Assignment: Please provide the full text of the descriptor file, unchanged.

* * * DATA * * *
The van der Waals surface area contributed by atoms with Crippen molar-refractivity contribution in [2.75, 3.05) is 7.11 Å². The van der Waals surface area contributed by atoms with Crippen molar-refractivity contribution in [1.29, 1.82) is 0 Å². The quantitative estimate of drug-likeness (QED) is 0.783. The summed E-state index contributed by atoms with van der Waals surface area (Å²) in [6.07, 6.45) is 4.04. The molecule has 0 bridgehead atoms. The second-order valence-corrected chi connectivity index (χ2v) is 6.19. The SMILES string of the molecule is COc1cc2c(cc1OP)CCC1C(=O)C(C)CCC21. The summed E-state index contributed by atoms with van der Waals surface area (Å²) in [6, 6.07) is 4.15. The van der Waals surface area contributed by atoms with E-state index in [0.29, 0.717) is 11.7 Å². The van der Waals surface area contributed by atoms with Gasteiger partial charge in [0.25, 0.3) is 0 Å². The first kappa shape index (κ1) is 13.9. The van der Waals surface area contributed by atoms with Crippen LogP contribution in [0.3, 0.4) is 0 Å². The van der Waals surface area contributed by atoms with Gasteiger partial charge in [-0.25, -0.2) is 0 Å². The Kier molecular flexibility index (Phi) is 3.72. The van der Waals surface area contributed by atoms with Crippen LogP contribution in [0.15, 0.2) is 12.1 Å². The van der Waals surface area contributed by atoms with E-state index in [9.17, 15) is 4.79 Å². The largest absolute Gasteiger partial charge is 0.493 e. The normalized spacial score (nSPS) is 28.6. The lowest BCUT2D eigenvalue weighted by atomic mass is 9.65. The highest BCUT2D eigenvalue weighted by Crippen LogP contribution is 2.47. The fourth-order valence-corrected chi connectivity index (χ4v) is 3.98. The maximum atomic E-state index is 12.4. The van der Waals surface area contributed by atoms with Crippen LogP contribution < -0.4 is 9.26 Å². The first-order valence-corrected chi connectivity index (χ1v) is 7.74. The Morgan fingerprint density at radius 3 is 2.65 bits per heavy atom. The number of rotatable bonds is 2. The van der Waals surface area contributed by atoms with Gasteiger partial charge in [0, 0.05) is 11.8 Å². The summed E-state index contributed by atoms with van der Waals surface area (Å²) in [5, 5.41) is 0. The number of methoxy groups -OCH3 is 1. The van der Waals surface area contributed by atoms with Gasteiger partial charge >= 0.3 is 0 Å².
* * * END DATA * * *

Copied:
The van der Waals surface area contributed by atoms with Crippen molar-refractivity contribution in [2.75, 3.05) is 7.11 Å². The van der Waals surface area contributed by atoms with Crippen molar-refractivity contribution in [1.29, 1.82) is 0 Å². The quantitative estimate of drug-likeness (QED) is 0.783. The summed E-state index contributed by atoms with van der Waals surface area (Å²) in [6.07, 6.45) is 4.04. The molecule has 0 bridgehead atoms. The second-order valence-corrected chi connectivity index (χ2v) is 6.19. The SMILES string of the molecule is COc1cc2c(cc1OP)CCC1C(=O)C(C)CCC21. The summed E-state index contributed by atoms with van der Waals surface area (Å²) in [6, 6.07) is 4.15. The van der Waals surface area contributed by atoms with E-state index in [0.29, 0.717) is 11.7 Å². The van der Waals surface area contributed by atoms with Gasteiger partial charge in [0.25, 0.3) is 0 Å². The first kappa shape index (κ1) is 13.9. The van der Waals surface area contributed by atoms with Crippen LogP contribution in [0.3, 0.4) is 0 Å². The van der Waals surface area contributed by atoms with Gasteiger partial charge in [-0.25, -0.2) is 0 Å². The Kier molecular flexibility index (Phi) is 3.72. The van der Waals surface area contributed by atoms with Crippen LogP contribution in [0.15, 0.2) is 12.1 Å². The van der Waals surface area contributed by atoms with E-state index in [9.17, 15) is 4.79 Å². The largest absolute Gasteiger partial charge is 0.493 e. The normalized spacial score (nSPS) is 28.6. The lowest BCUT2D eigenvalue weighted by atomic mass is 9.65. The highest BCUT2D eigenvalue weighted by Crippen LogP contribution is 2.47. The fourth-order valence-corrected chi connectivity index (χ4v) is 3.98. The maximum atomic E-state index is 12.4. The van der Waals surface area contributed by atoms with Crippen LogP contribution < -0.4 is 9.26 Å². The first-order valence-corrected chi connectivity index (χ1v) is 7.74. The Morgan fingerprint density at radius 3 is 2.65 bits per heavy atom. The number of rotatable bonds is 2. The van der Waals surface area contributed by atoms with Gasteiger partial charge in [0, 0.05) is 11.8 Å². The summed E-state index contributed by atoms with van der Waals surface area (Å²) in [5, 5.41) is 0. The number of methoxy groups -OCH3 is 1. The van der Waals surface area contributed by atoms with Gasteiger partial charge >= 0.3 is 0 Å².